The Best of Both Worlds
The business page of Sunday's paper featured a full page story of two young entrepreneurs. One of them was James Adams. I teach with his mom, he lives in my neighborhood and I've known him since he was born. I couldn't wait to talk to him.
When I finally caught up with him today, James was on the road to Tennessee. He's at the cusp of one of life's big adventures—his freshman year of college. He'll be moving into his dorm at Sewanee: The University of the South. It's one of the highly selective Mid-Atlantic liberal arts universities affectionately known as part of the Kudzu Ivy League. The rich cultural and academically demanding climate of Sewanee's very traditional university community will suit James.
But today was a big day for James in another way. His business, Southern Ties, is about to go retail and he and his partner are launching their new fall product line. At eighteen, James is an entrepreneur as well as a college student. When James first told me about his foray into clothing production, I admit that I was surprised. I asked about the inspiration and motivation behind his entry into the men's accessory market and he explained that it was a school project.
James attended the Commonwealth Governor's School, a school-within-a-school program for academically talented and gifted students, which serves about 500 students, grades 9 through 12, at five sites in three counties. His four academic core classes were taught within the Governor's School with the other three periods in host neighborhood high school. The program overview states that the Governor's School is designed to allow students to
...[A]chieve a deep conceptual understanding of a discipline as well as its integration with other disciplines...through opportunities to experiment, analyze information critically, make conjectures and argue their validity, and solve real world problems both individually and in groups....and develop technology skills for effective communication, investigation, and presentation.
James explained that each year there was an independent culminating project that was a major component of student performance. He told me about how, as a freshman, he was expected to create a project proposal. With a strong interest in architecture, his proposal was for a visionary eco-friendly high school. As a sophomore, the expectation was that he would design a project plan. His plan for a West Coast version of the Epcot Center began to require theory to mesh with the pragmatism of functionalism and development. By the time he was a junior, the real world problem chosen required a business plan. James began to refine big dreams into feasible realities with his plan for a bookstore/bistro. As a senior, James was expected to turn proposals, designs, and business plans into a product and the result was Southern Ties. I asked him why he chose this project he told me he had a growing interest in business. I asked him, as a businessman, what he expected as return on his investment of creativity, knowledge, effort and time. His answer—"I wanted an A."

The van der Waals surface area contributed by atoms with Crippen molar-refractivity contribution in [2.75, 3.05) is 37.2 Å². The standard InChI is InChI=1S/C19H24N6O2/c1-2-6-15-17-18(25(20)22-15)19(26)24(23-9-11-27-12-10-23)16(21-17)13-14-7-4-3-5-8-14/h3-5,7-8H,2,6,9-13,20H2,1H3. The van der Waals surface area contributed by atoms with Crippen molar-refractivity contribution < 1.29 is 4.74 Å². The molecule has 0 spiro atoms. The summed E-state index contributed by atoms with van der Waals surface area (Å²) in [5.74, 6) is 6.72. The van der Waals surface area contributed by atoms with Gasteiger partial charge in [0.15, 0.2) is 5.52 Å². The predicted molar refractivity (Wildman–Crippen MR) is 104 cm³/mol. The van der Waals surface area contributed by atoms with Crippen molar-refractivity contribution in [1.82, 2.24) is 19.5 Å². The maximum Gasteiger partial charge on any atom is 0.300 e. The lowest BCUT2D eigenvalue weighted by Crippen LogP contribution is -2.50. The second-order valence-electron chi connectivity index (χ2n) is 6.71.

James had done his research, designed his product, built a business plan and created a website and half a dozen sample ties. He was surprised when a merchant in Tennessee contacted him and ask if he could deliver two dozen ties in less than a week. His project had taken on its own life. Now, three months later and his ties are available at two stores and on-line. He and his partner have contracted out production and are planning to expand the product line. His project has become a viable small business.
We talked about the sequence of these projects and how they had funneled from big ideas to achievable realities. We laughed about the fact that he didn't learn to sew in my class because he was a band kid and only got to stay in FACS class for three weeks. His partner's mom helped them with sewing. James told me that he had to teach himself how to create his website because he had never taken a computer technology course. He was in Governor's School and there really wasn't much time electives. We agreed that it was ironic that the success of his academic program project was dependent on teaching himself skills that were available in Career and Technical Education courses available in his school.
There is an enormous amount of talk about college and career readiness in public education. I look at James and see a success story of a conceptual academic learner who has grounded his abstract understandings with concrete applications. He distilled big ideas into real life solutions. But there are other students who process learning the other way around. Only after they acquire and concrete skill are they interested in exploring the academic background that increase their expertise. Maybe, for these students, success lies in using practical skills as the foundation for expanding learning.
In the discussion of college and career readiness, education stakeholders sometimes get caught up in determining which ought to come first, preparation for college or preparation for career. That's a chicken or the egg argument. James found success by distilling his big picture knowledge into a small business action plan. Another student might expand his knowledge of physics and math to enhance his mechanical drafting skills. Both are viable paths can to college and career readiness, both are valuable and both should be offered as equally desirable options to all students.